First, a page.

I'm. Wow. Virtuoso performances from the whole cast. Emma Stone eats the screen alive when she's on screen, and Edward Norton--it's always fun to watch actors playing actors, but he's especially good (I shall detail why behind the spoiler cut). Coming from the theatre background that I do, it was a...it was...it rang true in the same way Noises Off does, except without the farce. Mostly. It was...wow.
And technically, also, wow. The scene changes, the camera shots, the...wow. Sublime. I never, ever forgot that I was seeing sublime camera work and scene changes either, although I don't think--particularly with the scene changes--that I was intended to.
I...am not sure that Michael Keaton deserves the Oscar more than Eddie Redmayne. I think there's a very good chance he'll *get* it instead of Redmayne, because he's 63 and Redmayne is 33. I would be *really* pleased if it got Best Picture and Redmayne got Best Actor, though.
I'm not sure I enjoyed it. Or liked it. Or...something. I am, however, impressed as hell with it. It's very, very good.
I'm going to make a couple of spoilery comments about the actual story, and the end of the film, behind the cut. If you think there's any chance you'll see it, I'd suggest not reading the spoilers, because I genuinely think it's worth watching unfold without any particular notion of what's going on.
First, Edward Norton: he's terrific in this, and if you know anything about Edward Norton he's even better than that. I've seen him in interviews, and my perception of him is that he's a complete cypher. There's no there there, without a character. So in Birdman he's playing an actor--a stage actor--who *acknowledges* within the context of the story that it's only on stage that he's fearless/contains depth. And then *that* character is playing another character in the play within the play, and he's spectacularly good when he's supposed to be. So it's Edward Norton playing Edward Norton if Edward Norton was a character, playing a character. It's incredibly fucking meta and amazing.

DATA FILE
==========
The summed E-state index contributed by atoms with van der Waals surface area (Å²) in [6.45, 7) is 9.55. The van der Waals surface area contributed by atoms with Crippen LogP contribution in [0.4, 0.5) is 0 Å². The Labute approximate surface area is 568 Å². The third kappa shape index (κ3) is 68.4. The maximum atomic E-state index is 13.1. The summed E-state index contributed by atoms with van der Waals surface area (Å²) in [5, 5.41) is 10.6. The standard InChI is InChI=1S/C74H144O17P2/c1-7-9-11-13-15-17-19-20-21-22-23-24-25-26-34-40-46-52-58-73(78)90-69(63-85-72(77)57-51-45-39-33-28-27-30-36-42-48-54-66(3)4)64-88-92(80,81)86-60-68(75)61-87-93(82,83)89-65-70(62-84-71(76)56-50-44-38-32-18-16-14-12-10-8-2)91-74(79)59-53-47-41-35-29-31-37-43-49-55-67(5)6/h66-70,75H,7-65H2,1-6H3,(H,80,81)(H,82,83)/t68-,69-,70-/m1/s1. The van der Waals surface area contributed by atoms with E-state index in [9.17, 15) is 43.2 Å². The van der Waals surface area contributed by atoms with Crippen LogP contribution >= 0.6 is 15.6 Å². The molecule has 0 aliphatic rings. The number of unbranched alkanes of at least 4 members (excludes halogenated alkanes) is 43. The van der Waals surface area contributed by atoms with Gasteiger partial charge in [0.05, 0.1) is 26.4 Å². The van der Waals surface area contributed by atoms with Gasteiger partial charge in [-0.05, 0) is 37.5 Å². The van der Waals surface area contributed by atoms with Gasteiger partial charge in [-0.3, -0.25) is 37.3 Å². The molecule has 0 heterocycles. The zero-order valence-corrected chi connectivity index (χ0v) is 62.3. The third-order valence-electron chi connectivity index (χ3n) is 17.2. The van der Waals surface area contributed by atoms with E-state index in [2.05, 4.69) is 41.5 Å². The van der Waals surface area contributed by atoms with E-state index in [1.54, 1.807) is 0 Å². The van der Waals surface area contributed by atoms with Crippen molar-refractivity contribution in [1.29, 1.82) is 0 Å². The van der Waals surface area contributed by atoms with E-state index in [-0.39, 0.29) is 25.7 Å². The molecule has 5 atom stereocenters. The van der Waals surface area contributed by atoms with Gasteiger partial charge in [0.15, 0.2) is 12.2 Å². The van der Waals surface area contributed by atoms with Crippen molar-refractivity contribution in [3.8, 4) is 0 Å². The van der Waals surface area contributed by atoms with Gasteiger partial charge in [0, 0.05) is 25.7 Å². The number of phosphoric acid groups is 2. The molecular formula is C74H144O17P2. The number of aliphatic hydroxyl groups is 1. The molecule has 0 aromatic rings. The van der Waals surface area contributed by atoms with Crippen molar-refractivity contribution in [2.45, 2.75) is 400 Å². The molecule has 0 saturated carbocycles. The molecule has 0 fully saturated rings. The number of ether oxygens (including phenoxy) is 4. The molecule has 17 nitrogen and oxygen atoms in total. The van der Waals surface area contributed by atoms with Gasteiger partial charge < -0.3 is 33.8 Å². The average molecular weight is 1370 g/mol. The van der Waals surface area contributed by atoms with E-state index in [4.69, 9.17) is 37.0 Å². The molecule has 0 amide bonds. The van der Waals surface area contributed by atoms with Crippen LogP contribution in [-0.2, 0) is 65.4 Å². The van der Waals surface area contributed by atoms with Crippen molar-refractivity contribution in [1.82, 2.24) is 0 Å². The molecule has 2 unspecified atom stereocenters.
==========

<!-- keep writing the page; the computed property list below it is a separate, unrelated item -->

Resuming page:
As for Keaton, there's a real question throughout the movie of whether you're watching a man's descent into madness. It's quite beautifully done, to the degree that Keaton becomes a totally unreliable narrator: early on you (or I, anyway) accepted that the powers he's manifesting were real, but there's a terrific moment about halfway through where that's completely thrown into question, and from there on out you really don't know what's happening with him. It's fairly magnificent.
The very final shot, though, answers the question. I...might have cut it three seconds earlier, to leave the question in the air, because I like that kind of question left lingering, but...to do so would have also totally changed the tenor of the film, so I'm not sure I'm right in wanting it to have been cut. But I'm also not sure *they* were right to spell it out, which may, in the end, be why I'm impressed as hell with the film but not actually certain I *liked* it...